Anarchic gardening (2)

Now we come to pruning and cutting back for winter.

The conventional system was to chop everything down and give it to the goats to eat. People who haven’t kept goats believe that they eat anything, which is not true. They will eat cardigans, stale bread, paper bags, but they do not eat nettles (unless they have been chopped down), mullein, or any of the other rampant weeds. What they like most of all is roses and ornamental shrubs.

As autumn really begins to take hold, it’s that time of year when I cut down anything that looks sleepy or floppy or too tall or not tall enough, or has grown too big or not grown very much at all. So pretty much everything. Chop, chop, wheelbarrow, into field with goats, job done. Next year it will all grow and bloom again. It always does.

One of our goats is very old, and he is bullied by his younger, smaller companions, so we have let him into the garden to take his pick of all the delicacies. He’s make a start on the roses and evening primrose, washed down with some ivy. He’s like a child let loose in a sweetshop, trotting from one treat to the next.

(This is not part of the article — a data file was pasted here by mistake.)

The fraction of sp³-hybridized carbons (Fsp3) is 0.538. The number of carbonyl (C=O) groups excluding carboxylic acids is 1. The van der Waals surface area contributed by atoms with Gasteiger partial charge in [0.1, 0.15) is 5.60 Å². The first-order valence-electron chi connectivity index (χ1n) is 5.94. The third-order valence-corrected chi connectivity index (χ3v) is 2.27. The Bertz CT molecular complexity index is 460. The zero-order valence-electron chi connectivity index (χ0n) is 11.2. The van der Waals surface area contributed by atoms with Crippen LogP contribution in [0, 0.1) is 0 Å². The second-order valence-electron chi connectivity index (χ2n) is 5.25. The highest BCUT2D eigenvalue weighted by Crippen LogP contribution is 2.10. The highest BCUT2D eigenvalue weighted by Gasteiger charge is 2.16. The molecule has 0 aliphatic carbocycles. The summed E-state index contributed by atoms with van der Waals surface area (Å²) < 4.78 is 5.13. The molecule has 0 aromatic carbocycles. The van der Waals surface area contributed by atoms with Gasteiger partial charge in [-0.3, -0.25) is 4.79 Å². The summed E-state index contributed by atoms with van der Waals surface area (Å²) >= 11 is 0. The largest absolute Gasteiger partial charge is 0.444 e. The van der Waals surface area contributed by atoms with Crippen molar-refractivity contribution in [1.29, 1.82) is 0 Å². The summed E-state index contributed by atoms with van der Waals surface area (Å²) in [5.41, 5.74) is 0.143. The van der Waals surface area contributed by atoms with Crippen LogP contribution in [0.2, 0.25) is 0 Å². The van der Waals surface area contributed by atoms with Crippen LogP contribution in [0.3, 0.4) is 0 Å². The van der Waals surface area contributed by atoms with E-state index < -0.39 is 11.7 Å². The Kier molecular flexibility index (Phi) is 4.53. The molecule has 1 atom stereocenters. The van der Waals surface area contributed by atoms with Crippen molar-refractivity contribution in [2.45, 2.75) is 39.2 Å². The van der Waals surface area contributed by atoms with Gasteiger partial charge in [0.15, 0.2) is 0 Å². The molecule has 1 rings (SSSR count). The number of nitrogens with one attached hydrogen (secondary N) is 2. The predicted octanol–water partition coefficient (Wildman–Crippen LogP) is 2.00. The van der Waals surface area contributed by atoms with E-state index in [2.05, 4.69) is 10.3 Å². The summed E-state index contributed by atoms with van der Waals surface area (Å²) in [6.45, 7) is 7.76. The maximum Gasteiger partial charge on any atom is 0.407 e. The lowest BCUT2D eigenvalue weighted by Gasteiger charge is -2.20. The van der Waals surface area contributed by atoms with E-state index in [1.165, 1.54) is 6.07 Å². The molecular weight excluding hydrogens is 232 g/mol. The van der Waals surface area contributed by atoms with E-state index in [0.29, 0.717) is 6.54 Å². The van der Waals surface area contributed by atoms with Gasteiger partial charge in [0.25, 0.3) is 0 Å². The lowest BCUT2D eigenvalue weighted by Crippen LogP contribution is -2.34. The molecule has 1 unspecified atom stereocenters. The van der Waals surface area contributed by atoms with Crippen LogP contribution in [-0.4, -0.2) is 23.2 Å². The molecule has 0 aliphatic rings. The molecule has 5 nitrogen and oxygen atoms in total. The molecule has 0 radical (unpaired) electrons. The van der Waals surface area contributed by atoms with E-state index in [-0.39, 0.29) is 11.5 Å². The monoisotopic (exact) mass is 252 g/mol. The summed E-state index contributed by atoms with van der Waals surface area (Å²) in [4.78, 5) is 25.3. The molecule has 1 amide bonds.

Anarchic pruning cuts out the hard work.  Except for the wisteria. I wish goats could climb ladders.

 

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2 thoughts on “Anarchic gardening (2)

  1. I want a goat! I did read somewhere (in one of our rose books I think) that you can prune roses with a chain saw – straight across rather than bothering to make a nice arch shape with the secateurs – and apparently tests have shown it’s just as good as the more labour intensive way. We haven’t had the courage to practice the chain saw method yet though.

  2. For the last two years I have cut back all the roses very hard – brutally in fact, without all the fancy shaping. Since doing so, they have bloomed more abundantly than ever before.

    If you get a goat, you MUST have more than one. They are very sociable herd animals and utterly miserable if kept alone. And two get the pruning done in half the time. 😀

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